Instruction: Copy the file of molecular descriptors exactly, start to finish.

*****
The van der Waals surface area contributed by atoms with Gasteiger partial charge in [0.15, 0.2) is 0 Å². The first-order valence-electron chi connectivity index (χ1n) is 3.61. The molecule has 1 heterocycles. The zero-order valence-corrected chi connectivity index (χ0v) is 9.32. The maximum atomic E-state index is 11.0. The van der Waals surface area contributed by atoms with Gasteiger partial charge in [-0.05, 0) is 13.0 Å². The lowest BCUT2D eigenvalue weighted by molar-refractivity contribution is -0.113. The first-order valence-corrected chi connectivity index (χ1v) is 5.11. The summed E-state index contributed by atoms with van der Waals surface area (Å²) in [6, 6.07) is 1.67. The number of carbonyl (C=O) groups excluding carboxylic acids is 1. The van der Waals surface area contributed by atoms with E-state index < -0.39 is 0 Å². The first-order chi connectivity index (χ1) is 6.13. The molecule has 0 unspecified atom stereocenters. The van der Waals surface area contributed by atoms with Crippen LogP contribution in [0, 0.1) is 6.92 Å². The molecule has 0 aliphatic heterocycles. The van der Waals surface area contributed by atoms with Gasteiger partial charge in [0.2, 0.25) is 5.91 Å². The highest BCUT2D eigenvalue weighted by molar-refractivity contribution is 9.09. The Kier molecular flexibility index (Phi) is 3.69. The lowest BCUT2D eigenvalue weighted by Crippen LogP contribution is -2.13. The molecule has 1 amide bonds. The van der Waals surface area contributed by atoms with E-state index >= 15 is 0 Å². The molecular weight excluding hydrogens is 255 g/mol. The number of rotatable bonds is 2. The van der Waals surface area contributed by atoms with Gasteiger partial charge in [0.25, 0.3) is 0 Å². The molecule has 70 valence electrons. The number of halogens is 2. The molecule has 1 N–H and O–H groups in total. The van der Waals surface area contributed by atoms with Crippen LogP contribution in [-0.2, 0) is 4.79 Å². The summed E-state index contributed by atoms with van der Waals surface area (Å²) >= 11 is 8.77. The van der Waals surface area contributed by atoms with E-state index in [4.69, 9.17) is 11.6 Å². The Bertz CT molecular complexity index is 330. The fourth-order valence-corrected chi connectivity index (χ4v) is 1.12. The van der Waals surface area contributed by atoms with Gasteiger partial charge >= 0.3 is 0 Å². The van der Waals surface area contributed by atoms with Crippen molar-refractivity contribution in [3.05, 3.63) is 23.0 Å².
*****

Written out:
The van der Waals surface area contributed by atoms with Gasteiger partial charge in [0.15, 0.2) is 0 Å². The first-order valence-electron chi connectivity index (χ1n) is 3.61. The molecule has 1 heterocycles. The zero-order valence-corrected chi connectivity index (χ0v) is 9.32. The maximum atomic E-state index is 11.0. The van der Waals surface area contributed by atoms with Gasteiger partial charge in [-0.05, 0) is 13.0 Å². The lowest BCUT2D eigenvalue weighted by molar-refractivity contribution is -0.113. The first-order valence-corrected chi connectivity index (χ1v) is 5.11. The summed E-state index contributed by atoms with van der Waals surface area (Å²) in [6, 6.07) is 1.67. The number of carbonyl (C=O) groups excluding carboxylic acids is 1. The van der Waals surface area contributed by atoms with E-state index < -0.39 is 0 Å². The first-order chi connectivity index (χ1) is 6.13. The molecule has 0 unspecified atom stereocenters. The van der Waals surface area contributed by atoms with Crippen LogP contribution in [0, 0.1) is 6.92 Å². The molecule has 0 aliphatic heterocycles. The van der Waals surface area contributed by atoms with Gasteiger partial charge in [0.2, 0.25) is 5.91 Å². The highest BCUT2D eigenvalue weighted by molar-refractivity contribution is 9.09. The Kier molecular flexibility index (Phi) is 3.69. The lowest BCUT2D eigenvalue weighted by Crippen LogP contribution is -2.13. The molecule has 1 amide bonds. The van der Waals surface area contributed by atoms with E-state index >= 15 is 0 Å². The molecular weight excluding hydrogens is 255 g/mol. The number of rotatable bonds is 2. The van der Waals surface area contributed by atoms with Gasteiger partial charge in [0.25, 0.3) is 0 Å². The molecule has 70 valence electrons. The number of halogens is 2. The molecule has 1 N–H and O–H groups in total. The van der Waals surface area contributed by atoms with Crippen LogP contribution in [-0.2, 0) is 4.79 Å². The summed E-state index contributed by atoms with van der Waals surface area (Å²) >= 11 is 8.77. The van der Waals surface area contributed by atoms with E-state index in [4.69, 9.17) is 11.6 Å². The Bertz CT molecular complexity index is 330. The fourth-order valence-corrected chi connectivity index (χ4v) is 1.12. The van der Waals surface area contributed by atoms with Gasteiger partial charge >= 0.3 is 0 Å². The van der Waals surface area contributed by atoms with Crippen molar-refractivity contribution in [3.05, 3.63) is 23.0 Å².